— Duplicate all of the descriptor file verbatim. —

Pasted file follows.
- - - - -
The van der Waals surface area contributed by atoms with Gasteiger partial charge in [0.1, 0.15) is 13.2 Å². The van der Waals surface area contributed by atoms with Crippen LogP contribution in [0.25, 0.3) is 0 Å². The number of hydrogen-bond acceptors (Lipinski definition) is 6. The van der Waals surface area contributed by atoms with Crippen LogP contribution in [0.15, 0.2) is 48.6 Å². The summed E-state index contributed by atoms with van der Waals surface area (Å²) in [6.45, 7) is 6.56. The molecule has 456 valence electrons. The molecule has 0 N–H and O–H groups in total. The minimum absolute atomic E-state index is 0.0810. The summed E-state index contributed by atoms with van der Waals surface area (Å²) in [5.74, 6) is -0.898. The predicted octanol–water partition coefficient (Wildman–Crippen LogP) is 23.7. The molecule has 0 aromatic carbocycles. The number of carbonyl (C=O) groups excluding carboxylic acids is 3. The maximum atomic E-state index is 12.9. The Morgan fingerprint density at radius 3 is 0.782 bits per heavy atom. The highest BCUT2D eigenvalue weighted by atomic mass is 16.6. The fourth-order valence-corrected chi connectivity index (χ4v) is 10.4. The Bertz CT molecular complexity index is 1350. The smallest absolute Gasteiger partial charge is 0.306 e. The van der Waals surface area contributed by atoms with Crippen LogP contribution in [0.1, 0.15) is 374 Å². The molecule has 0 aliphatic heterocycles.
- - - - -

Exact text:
The van der Waals surface area contributed by atoms with Gasteiger partial charge in [0.1, 0.15) is 13.2 Å². The van der Waals surface area contributed by atoms with Crippen LogP contribution in [0.25, 0.3) is 0 Å². The number of hydrogen-bond acceptors (Lipinski definition) is 6. The van der Waals surface area contributed by atoms with Crippen LogP contribution in [0.15, 0.2) is 48.6 Å². The summed E-state index contributed by atoms with van der Waals surface area (Å²) in [6.45, 7) is 6.56. The molecule has 456 valence electrons. The molecule has 0 N–H and O–H groups in total. The minimum absolute atomic E-state index is 0.0810. The summed E-state index contributed by atoms with van der Waals surface area (Å²) in [5.74, 6) is -0.898. The predicted octanol–water partition coefficient (Wildman–Crippen LogP) is 23.7. The molecule has 0 aromatic carbocycles. The number of carbonyl (C=O) groups excluding carboxylic acids is 3. The maximum atomic E-state index is 12.9. The Morgan fingerprint density at radius 3 is 0.782 bits per heavy atom. The highest BCUT2D eigenvalue weighted by atomic mass is 16.6. The fourth-order valence-corrected chi connectivity index (χ4v) is 10.4. The Bertz CT molecular complexity index is 1350. The smallest absolute Gasteiger partial charge is 0.306 e. The van der Waals surface area contributed by atoms with Crippen LogP contribution in [0.1, 0.15) is 374 Å². The molecule has 0 aliphatic heterocycles.